A historic prison in which Al Capone and “Slick Willie” Sutton were both incarcerated is not necessarily a space where you would expect to find a big queer presence — but Eastern State Penitentiary has been a little left of center since its inception.
In addition to work on prison reform, ESP hosts film screenings and art installations, and has been a big supporter of the LGBT community. I first learned about Alan Turing at ESP and, earlier this month, was at SisterSpace in Maryland and was surprised to see the penitentiary listed as a donor for the silent auction. But the main thing that ESP is known for this time of year is the 32-day “Terror Behind the Walls.” It features Hollywood-quality sets, animatronics and custom-designed soundtracks, all taking place within the walls of the prison. An elite team of 14 makeup artists spends three hours preparing the cast of 200-plus performers each show night. Consistently ranked among the top haunted attractions in the nation, it was named “one of the top three must-see haunts in America” by Haunted Attraction Magazine.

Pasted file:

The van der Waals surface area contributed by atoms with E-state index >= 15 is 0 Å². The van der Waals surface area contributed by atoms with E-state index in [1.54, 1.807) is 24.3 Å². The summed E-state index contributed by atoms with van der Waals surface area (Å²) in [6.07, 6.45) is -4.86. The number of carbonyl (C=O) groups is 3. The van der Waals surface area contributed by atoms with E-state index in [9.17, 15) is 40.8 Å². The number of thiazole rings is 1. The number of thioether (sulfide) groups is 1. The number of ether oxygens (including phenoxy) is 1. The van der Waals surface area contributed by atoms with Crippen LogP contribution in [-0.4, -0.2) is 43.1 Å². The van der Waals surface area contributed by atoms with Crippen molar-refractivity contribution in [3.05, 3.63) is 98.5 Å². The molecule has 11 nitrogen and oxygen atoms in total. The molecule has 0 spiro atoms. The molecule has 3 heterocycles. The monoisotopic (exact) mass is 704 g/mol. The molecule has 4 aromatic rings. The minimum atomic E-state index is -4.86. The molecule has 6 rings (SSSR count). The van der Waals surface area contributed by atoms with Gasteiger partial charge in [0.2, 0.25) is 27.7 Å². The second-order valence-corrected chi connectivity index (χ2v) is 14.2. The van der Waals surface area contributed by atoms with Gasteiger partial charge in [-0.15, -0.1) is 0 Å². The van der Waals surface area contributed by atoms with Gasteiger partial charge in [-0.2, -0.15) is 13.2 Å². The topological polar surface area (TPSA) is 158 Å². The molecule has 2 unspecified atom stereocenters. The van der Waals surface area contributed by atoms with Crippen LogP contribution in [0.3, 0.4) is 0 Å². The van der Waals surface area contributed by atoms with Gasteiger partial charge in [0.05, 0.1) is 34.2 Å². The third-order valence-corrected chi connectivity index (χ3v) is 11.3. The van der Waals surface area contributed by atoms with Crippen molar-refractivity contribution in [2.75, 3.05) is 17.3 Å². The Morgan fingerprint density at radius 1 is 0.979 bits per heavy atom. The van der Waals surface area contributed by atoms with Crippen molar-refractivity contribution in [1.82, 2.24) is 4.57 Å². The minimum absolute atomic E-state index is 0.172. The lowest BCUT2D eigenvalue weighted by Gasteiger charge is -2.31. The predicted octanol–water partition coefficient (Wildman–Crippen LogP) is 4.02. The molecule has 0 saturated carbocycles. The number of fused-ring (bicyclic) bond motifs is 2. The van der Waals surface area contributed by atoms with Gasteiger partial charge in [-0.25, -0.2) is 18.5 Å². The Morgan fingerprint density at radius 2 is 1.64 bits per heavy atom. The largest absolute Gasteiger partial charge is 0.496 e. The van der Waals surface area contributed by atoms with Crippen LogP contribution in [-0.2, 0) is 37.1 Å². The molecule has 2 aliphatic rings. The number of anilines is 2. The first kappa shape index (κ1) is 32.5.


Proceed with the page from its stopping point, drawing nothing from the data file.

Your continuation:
I got a chance to go inside the walls to speak to Kenny Wittwer, one of the talented staff members at TBTW.
PGN: What was your favorite Halloween costume?